The Uncommon Man Series : The Absent-Minded Rickshawallah

Sir R.K. Laxman’s character of ‘the common man’ left a mark. That was an era when the common man was heard. With this series, it is an attempt to talk about the common men in the world who are a little ‘uncommon’ in their own way.

In the major metro cities of India, the green-yellow or black-yellow rickshaws are a common sight. When it comes to Mumbai, the city’s very important part is the ‘black and yellow three-wheeler’. While the Mumbaikars share a love-hate relationship with the ‘autos’ as they call it, even with the advent of Ubers and Olas, rickshaws are indispensable.

Here is an incident of a very normal day in the life of a girl wanting to get around in Mumbai with a mind that is prepared to deal with the number of potholes that makes one feel like they are travelling in a bullock cart.

I was waiting for an auto-rickshaw impatiently and for quite long (10mins is a very long time in Mumbai) to take me to my destination! While most of the auto drivers behaved like royal princes, there was one rickshawallah who called me from afar and asked me where I wanted to go. Now that’s rare. I was surprised. I ran towards it and he agreed to take me to my destination. I had no idea that this would become a ‘chance interview’.

It seemed like just another rickshaw ride in Mumbai, with some  repeated spitting, incessant honking and the casual peaking in the rear mirror to have a glimpse at the passenger. Some drivers enjoy their jobs. How do we know that? They hum tunes from songs that we haven’t heard of and smile. Some drive a rickshaw as if it is a curse thrust upon them. They whine, they don’t smile and are desperate to get rid of you exactly at your destination. But the driver who was ‘transporting’ me was different. He was lost in thought and seemed disturbed.

 I wondered if I should break the ice and talk to him as most auto drivers are chatty – I didn’t until he skipped a turn and drove in the wrong direction. Immediately I plugged out my earphones and told him. He gave out a huge sigh and panicked. He apologized a zillion times and explained his reason for forgetting to take that obvious turn and I lent him the ear of an eager listener.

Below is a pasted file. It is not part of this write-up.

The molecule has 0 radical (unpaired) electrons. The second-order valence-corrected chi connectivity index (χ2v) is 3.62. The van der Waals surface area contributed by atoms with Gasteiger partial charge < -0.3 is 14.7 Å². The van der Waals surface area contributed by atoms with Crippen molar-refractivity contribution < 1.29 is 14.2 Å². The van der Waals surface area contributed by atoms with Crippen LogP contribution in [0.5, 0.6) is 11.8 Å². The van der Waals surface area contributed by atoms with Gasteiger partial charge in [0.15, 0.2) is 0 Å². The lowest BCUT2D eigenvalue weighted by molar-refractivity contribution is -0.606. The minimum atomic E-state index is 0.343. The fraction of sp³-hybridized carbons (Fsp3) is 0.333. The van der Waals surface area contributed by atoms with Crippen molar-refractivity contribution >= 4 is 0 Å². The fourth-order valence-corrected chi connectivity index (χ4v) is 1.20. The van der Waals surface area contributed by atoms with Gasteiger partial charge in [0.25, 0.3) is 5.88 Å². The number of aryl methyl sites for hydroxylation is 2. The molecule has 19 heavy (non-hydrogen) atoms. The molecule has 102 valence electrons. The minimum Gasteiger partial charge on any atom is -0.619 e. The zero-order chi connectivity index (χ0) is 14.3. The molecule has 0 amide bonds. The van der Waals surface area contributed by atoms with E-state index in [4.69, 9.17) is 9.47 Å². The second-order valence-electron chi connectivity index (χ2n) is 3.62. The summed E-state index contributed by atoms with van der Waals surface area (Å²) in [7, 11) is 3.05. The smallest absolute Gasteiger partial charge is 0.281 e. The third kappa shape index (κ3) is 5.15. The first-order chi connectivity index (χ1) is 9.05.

He had a very bad start of the day. He said that he had applied for renewal of his rickshaw license and the new license came by post but it didn’t come to his residence and even if it had come to his residence, he wasn’t home when it did. Now, it was lying there at the post office. He went to collect it from the post office near to where he lived because this was an urgent matter.  After waiting for a good half an hour, the postman showed him his license after he procured the necessary documents to show that he was indeed himself. And then…started the drama that is the story of every government-process-scorned-Indian.

The postman accompanied this guy outside the post office and on the road. The rickshaw driver was puzzled at this. To those who are not familiar with the ‘system’, I would enlighten you that this was not a friendly gesture; it meant something else. That something else was obvious – a bribe. The rickshawallah thought he had come out for a ‘cutting chai’ whose expenditure was obviously on his head but no! The ‘smart’ postman wanted money, a straight ₹50 bribe. It would be too less an amount for most of us but for a guy who has to ply a passenger for a considerable distance to earn ₹50 – it is a big amount. The rickshawallah said he was a union member of the rickshawallah’s union and the postman started laughing stating that it made no difference, it didn’t make him some king.